To the ruling class and those who accepted their theories, immigrant families such as mine were a good source of labor. Women would work in sweatshops and men would work construction; many Italians had especial skills in that area and still do (this author excluded). Many of the nation’s leading citizens believed 100 years ago that it was important that uneducated immigrants be Americanized and that children such as my father be taught a trade so they would not become dependent upon private charitable efforts or governmental assistance.
Dad did not spend much time in a settlement house. He studied the violin. Dad did not learn a trade but somehow or other scraped together enough money to enroll at Northeastern University in the middle of the Depression, from which he graduated and became gainfully employed. He was a beneficiary of the co-op program.
Dad became a good citizen. He did not commit any crimes. Once he received a parking ticket; his resident sticker was not on his rear windshield given that his car had been broken into, while he and my mother were at 9:00 a.m. Mass! He put on a suit, took the subway to City Hall, appealed the ticket and was successful. That was his only encounter with the law, other than fulfilling his civic obligation as a juror.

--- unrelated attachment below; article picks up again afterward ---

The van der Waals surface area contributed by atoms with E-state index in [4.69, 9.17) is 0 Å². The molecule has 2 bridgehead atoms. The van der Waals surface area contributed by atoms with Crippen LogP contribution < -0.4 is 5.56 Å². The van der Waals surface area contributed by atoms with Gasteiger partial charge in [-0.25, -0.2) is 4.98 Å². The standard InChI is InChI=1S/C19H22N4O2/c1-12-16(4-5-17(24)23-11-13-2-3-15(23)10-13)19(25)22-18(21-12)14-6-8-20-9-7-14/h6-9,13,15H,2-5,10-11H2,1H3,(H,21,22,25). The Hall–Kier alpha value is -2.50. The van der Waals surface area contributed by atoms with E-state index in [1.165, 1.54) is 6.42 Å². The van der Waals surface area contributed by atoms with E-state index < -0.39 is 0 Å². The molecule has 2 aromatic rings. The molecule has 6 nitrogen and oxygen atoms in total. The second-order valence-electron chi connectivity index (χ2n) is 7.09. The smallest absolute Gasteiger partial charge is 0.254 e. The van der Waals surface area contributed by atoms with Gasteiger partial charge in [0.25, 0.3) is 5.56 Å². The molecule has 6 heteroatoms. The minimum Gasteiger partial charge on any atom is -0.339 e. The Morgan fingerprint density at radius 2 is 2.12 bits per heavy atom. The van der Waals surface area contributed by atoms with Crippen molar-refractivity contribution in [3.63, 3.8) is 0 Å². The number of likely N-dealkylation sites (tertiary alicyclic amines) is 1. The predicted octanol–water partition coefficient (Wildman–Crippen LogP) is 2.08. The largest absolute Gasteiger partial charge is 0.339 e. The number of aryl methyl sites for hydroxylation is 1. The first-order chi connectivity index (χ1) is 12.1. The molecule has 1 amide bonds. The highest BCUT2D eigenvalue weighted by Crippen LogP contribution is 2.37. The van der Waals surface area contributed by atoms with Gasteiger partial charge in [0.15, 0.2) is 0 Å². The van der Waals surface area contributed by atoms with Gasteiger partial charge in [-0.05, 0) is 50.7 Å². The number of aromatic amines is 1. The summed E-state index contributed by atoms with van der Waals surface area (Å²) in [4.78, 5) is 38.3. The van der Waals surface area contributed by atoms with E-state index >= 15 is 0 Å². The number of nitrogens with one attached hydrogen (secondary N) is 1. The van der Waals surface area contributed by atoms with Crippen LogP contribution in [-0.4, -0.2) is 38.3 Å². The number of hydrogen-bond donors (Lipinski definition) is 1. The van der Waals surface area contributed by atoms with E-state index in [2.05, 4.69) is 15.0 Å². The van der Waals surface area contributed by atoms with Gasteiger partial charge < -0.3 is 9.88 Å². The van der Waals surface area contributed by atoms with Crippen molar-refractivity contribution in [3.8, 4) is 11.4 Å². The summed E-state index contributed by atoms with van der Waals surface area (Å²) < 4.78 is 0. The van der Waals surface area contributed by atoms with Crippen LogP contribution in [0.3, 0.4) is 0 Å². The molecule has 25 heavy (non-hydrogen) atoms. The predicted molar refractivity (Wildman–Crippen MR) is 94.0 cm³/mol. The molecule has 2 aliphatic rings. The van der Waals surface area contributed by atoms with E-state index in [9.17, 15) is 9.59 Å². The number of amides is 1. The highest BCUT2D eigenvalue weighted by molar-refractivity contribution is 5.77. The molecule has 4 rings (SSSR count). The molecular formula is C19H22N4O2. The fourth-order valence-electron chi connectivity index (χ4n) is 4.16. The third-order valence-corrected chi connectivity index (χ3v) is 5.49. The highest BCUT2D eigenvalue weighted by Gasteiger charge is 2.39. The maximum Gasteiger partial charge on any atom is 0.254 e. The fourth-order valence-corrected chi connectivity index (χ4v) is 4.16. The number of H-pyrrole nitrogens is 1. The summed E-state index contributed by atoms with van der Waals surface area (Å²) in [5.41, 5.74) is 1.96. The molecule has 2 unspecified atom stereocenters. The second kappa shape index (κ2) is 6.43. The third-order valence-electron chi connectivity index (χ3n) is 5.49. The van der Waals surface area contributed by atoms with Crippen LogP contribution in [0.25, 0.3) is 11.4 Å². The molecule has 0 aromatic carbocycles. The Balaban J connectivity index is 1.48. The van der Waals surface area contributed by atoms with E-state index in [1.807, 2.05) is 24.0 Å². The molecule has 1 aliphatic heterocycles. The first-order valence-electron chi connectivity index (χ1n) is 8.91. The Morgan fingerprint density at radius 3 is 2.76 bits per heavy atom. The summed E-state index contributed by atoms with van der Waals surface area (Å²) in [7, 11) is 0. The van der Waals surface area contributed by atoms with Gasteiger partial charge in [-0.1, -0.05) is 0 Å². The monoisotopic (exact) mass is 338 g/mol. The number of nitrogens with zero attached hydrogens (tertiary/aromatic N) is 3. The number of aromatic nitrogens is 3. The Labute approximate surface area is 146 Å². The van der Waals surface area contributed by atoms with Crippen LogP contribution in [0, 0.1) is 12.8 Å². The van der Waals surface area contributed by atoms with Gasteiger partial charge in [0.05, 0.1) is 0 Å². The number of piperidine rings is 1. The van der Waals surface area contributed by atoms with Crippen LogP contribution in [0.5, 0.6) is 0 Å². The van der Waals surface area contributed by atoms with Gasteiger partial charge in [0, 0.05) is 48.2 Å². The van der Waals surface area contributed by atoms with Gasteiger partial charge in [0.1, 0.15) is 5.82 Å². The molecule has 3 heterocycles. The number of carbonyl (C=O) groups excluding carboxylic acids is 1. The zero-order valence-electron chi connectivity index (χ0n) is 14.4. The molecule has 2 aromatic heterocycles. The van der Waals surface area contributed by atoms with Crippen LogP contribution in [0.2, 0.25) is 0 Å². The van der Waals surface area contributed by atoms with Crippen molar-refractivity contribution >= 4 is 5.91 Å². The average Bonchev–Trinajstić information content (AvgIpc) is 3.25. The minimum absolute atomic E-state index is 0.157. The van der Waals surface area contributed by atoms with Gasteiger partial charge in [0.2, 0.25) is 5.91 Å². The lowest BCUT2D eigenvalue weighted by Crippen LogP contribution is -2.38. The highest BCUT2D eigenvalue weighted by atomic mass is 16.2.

Although I cannot prove it, somewhere along our southern border, or perhaps at an airport at which flights from the Middle East arrive, there are young men and young women desirous of entering our country, and studying hard and working dutifully and raising children and becoming good citizens. Many of them are not unlike Sal DiCara. Should our nation not welcome them as they welcomed my father 100 years ago?
Larry DiCara is a Dorchester native and former member of the Boston City Council. He is a real estate and administrative law attorney in Boston.
Editor’s Note: Larry DiCara will be a speaker at the next meeting of the Greater Mattapan Neighborhood Council on Mon., Nov. 4, from 6:30 - 8 p.m., at the Mildred Ave Community Center. At-Large City Councillor Michelle Wu is also scheduled to speak. Please forward all questions to email@example.com.